Doesn't "you can change as you like" already include that option?   As far as I can see, nothing stops you from building an external interface first.   I mean I can do it but I'm not sure why I would. For testing purposes? I don't have any particular interest in most open source games and their userbases are small and generally not very good and their mechanics design tends to be easily exploitable. Who puts enough time into FreeCiv that making an AI that can beat them is impressive at all? Making a good Civ6 AI is impressive, would have visibility, and could be tested against top players with name recognition for talent.   Also with open source I'd have to convince people to download, set up, and test the game vs whatever form they prefer.   And getting up to speed with an open source code base is a pain and would take away from the time I spend developing my own current not Civ like project.
  3. Modder Designed AI Programs Or Input/Output AI

    Have you ever considered trying this in an open source project? It comes with full source code, that you can change as you like.   You can do that yes, but it would still be better for the AI to be separate from the game.
  4. Modder Designed AI Programs Or Input/Output AI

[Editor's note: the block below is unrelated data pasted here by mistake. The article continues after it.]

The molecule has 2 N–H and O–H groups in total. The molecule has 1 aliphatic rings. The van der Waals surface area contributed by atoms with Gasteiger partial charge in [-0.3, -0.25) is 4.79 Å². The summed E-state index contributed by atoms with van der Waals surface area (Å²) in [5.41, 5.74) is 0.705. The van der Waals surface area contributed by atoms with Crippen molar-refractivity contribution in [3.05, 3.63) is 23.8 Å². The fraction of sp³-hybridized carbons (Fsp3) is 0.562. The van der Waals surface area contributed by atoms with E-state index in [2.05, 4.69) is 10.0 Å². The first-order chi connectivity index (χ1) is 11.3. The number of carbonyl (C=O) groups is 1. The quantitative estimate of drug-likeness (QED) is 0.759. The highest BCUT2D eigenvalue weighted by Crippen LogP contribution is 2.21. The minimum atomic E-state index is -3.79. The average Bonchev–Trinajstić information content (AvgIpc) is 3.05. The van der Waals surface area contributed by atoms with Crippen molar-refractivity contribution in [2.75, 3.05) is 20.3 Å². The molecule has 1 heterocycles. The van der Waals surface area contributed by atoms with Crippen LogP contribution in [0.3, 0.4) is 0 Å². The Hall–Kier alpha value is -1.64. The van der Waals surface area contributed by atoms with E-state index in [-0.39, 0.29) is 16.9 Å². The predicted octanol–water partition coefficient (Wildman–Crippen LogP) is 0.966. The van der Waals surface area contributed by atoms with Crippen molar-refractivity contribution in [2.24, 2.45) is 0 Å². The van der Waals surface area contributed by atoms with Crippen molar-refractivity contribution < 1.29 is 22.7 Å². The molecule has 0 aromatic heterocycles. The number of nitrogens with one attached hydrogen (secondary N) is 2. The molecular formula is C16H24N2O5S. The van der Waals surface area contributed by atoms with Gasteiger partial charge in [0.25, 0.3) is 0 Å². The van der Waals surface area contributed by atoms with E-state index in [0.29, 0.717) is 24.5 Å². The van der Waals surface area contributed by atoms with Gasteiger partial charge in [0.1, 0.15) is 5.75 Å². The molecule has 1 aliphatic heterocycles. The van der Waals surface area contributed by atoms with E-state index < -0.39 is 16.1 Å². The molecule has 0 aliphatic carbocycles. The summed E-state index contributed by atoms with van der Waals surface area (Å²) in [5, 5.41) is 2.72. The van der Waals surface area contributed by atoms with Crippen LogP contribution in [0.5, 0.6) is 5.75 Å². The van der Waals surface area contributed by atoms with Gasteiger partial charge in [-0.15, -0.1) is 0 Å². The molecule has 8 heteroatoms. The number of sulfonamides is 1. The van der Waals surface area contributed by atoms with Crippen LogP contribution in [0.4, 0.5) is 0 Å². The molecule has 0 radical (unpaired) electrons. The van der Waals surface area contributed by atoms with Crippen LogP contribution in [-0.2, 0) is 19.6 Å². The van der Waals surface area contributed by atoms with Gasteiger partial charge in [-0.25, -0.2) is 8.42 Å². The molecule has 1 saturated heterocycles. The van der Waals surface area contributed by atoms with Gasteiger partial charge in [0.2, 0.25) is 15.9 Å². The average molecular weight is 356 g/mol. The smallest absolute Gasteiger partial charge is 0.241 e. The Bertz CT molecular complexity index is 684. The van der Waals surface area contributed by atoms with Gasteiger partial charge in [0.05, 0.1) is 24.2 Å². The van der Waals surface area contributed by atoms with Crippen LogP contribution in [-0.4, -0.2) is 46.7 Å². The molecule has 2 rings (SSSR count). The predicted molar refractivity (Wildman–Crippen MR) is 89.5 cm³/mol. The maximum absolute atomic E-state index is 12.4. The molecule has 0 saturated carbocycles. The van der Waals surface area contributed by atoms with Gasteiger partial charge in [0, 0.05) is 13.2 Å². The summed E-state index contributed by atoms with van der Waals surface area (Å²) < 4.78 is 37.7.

I'd love for something like Civ6 or GalCiv3 to add this system. Their AIs are so awful. There's so many things you could do with their game systems to make AIs that act uniquely and do interesting stuff and are also really, really good. Also you could easily scale difficulty without cheating.
  5. Modder Designed AI Programs Or Input/Output AI

    I'm thinking more of strategy games, should have made that clear, but good to know that the general idea has been functionally implemented. In the strategy context the AI would play the AI and you'd play the player, since unlike a racing sim the AI can't easily out-compete humans, so there'd be little benefit in having the AI play for you. Though I suppose some sort of cheating could be done in multiplayer or something if you worked hard at it.   In the more specific context of turn based strategy games, especially single player, do you see any downsides? I feel like the upside for modders would be huge given how shitty TBS AI tends to be.